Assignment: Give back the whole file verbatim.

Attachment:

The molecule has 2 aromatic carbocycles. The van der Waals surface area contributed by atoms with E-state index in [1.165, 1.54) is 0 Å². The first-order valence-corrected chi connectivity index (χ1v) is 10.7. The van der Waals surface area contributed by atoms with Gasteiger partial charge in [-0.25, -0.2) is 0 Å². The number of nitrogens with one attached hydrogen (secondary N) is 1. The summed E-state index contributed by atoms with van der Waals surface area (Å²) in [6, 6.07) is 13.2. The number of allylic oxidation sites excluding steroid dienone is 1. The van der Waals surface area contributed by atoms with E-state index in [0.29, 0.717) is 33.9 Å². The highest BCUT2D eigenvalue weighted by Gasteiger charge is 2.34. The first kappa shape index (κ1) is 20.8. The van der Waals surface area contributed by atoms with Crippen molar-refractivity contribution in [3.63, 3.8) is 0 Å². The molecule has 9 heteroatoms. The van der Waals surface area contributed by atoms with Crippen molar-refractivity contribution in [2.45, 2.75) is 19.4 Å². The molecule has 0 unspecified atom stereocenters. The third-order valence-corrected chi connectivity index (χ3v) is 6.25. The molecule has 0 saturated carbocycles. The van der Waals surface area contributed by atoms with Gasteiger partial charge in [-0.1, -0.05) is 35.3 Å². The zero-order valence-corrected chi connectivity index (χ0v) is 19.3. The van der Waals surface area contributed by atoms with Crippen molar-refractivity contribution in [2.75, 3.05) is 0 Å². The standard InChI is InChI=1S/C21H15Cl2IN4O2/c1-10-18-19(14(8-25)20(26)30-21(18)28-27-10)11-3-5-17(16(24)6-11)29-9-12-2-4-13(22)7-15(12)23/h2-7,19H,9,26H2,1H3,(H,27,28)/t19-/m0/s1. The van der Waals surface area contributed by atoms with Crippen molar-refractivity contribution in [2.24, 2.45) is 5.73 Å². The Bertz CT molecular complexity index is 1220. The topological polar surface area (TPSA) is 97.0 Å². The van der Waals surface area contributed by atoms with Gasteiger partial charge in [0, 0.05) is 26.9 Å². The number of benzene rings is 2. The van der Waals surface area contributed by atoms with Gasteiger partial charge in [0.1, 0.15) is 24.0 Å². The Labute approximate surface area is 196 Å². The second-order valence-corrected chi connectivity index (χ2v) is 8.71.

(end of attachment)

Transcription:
The molecule has 2 aromatic carbocycles. The van der Waals surface area contributed by atoms with E-state index in [1.165, 1.54) is 0 Å². The first-order valence-corrected chi connectivity index (χ1v) is 10.7. The van der Waals surface area contributed by atoms with Gasteiger partial charge in [-0.25, -0.2) is 0 Å². The number of nitrogens with one attached hydrogen (secondary N) is 1. The summed E-state index contributed by atoms with van der Waals surface area (Å²) in [6, 6.07) is 13.2. The number of allylic oxidation sites excluding steroid dienone is 1. The van der Waals surface area contributed by atoms with E-state index in [0.29, 0.717) is 33.9 Å². The highest BCUT2D eigenvalue weighted by Gasteiger charge is 2.34. The first kappa shape index (κ1) is 20.8. The van der Waals surface area contributed by atoms with Crippen molar-refractivity contribution in [3.63, 3.8) is 0 Å². The molecule has 9 heteroatoms. The van der Waals surface area contributed by atoms with Crippen molar-refractivity contribution in [2.45, 2.75) is 19.4 Å². The molecule has 0 unspecified atom stereocenters. The third-order valence-corrected chi connectivity index (χ3v) is 6.25. The molecule has 0 saturated carbocycles. The van der Waals surface area contributed by atoms with Gasteiger partial charge in [-0.1, -0.05) is 35.3 Å². The zero-order valence-corrected chi connectivity index (χ0v) is 19.3. The van der Waals surface area contributed by atoms with Crippen molar-refractivity contribution in [2.75, 3.05) is 0 Å². The standard InChI is InChI=1S/C21H15Cl2IN4O2/c1-10-18-19(14(8-25)20(26)30-21(18)28-27-10)11-3-5-17(16(24)6-11)29-9-12-2-4-13(22)7-15(12)23/h2-7,19H,9,26H2,1H3,(H,27,28)/t19-/m0/s1. The van der Waals surface area contributed by atoms with Crippen molar-refractivity contribution in [2.24, 2.45) is 5.73 Å². The Bertz CT molecular complexity index is 1220. The topological polar surface area (TPSA) is 97.0 Å². The van der Waals surface area contributed by atoms with Gasteiger partial charge in [0, 0.05) is 26.9 Å². The number of benzene rings is 2. The van der Waals surface area contributed by atoms with Gasteiger partial charge in [0.1, 0.15) is 24.0 Å². The Labute approximate surface area is 196 Å². The second-order valence-corrected chi connectivity index (χ2v) is 8.71.